Explore This IssueACEP Now: Vol 34 – No 03 – March 2015
In 2013, ACEP updated its clinical policy for the use of intravenous tissue plasminogen activator (tPA) for the management of acute ischemic stroke in the emergency department.1 This statement, eight years in the making, was published jointly by ACEP and the American Academy of Neurology (AAN) and endorsed by the Emergency Nurses Association and the Neurocritical Care Society.
Now it’s toast.
The ensuing outcry following its publication, followed by an ACEP Council resolution to reconsider the content, has led to a wholesale revision. Most important, even more than the proposed changes to this policy, were the changes to the clinical policy process, with improved adherence to rating methodology, an open comment period to draft policies, and improved management of conflict-of-interest (COI) issues. The last issue, management of COI, was a substantial source of prior controversy, covered in part by an investigative piece about untrustworthy guidelines in The BMJ.2 The authorship of this new version of the tPA policy has changed, and any association with the AAN is conspicuously absent.
The changes enshrined in this draft are substantial. The 2013 version made two recommendations regarding the use of IV tPA in the emergency department. The first, a Level A recommendation reflecting a high degree of clinical certainty, recommended tPA be offered to ischemic stroke patients meeting National Institute of Neurological Disorders and Stroke (NINDS) criteria who are treatable within 3 hours. The second, a Level B recommendation reflecting moderate clinical certainty, recommended tPA be offered to patients meeting European Cooperative Acute Stroke Study (ECASS) III criteria who are treatable between 3 and 4.5 hours. A caveat provided for this second recommendation noted the US Food and Drug Administration license for tPA is limited to 3 hours, with the subsequent application for extension having been rejected.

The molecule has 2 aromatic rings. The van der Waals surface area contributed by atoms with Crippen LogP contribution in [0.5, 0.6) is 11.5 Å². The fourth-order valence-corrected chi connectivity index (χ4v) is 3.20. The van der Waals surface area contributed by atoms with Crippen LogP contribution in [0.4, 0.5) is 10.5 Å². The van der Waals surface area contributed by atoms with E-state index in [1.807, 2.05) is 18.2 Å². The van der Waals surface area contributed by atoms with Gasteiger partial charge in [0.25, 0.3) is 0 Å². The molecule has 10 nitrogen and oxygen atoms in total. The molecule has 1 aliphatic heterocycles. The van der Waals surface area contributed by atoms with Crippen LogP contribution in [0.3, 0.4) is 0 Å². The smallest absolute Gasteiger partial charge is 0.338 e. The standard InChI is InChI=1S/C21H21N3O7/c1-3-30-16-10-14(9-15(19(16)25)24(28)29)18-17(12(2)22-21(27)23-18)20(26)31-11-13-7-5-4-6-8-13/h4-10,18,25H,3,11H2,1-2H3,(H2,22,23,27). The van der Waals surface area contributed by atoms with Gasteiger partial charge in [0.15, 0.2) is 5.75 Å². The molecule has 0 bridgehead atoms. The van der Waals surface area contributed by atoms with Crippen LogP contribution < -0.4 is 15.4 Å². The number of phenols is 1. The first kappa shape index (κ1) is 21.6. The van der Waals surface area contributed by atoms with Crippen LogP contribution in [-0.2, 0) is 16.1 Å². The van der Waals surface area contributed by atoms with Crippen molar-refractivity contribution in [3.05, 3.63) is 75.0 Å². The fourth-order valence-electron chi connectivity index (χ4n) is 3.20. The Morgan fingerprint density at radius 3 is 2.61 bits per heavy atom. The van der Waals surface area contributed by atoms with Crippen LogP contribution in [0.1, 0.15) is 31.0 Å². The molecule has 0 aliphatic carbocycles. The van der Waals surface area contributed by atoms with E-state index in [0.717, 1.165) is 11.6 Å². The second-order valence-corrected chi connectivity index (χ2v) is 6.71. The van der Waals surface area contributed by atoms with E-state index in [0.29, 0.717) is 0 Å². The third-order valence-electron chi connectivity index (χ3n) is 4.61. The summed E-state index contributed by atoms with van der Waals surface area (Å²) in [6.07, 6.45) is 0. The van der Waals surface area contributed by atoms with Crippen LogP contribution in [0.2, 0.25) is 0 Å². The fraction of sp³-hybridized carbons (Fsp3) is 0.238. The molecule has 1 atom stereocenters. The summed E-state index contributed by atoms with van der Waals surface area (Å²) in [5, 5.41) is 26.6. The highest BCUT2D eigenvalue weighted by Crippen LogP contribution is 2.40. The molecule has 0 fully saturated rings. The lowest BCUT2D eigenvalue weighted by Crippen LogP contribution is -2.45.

The changes enshrined in this draft are substantial. The 2013 version made two recommendations regarding the use of IV tPA in the emergency department.
Many emergency physicians felt these recommendations placed them in a difficult position by endorsing a treatment with significant adverse effects. While stroke neurologists and the American Heart Association forged ahead, with substantial contributions from Genentech, a vocal cohort of emergency physicians continued to express reservations and call for more data. In March 2014, the Australasian College for Emergency Medicine outlined a position statement indicating tPA was a potentially beneficial treatment for stroke but such treatment could not be considered a standard of care in light of conflicting evidence.3 Then, in September 2014, the UK Medicines and Healthcare Products Regulatory Agency reopened a review of the “balance of benefits and risks” of the use of tPA for stroke.4 Now this new tPA policy draft shifts ACEP in the same direction.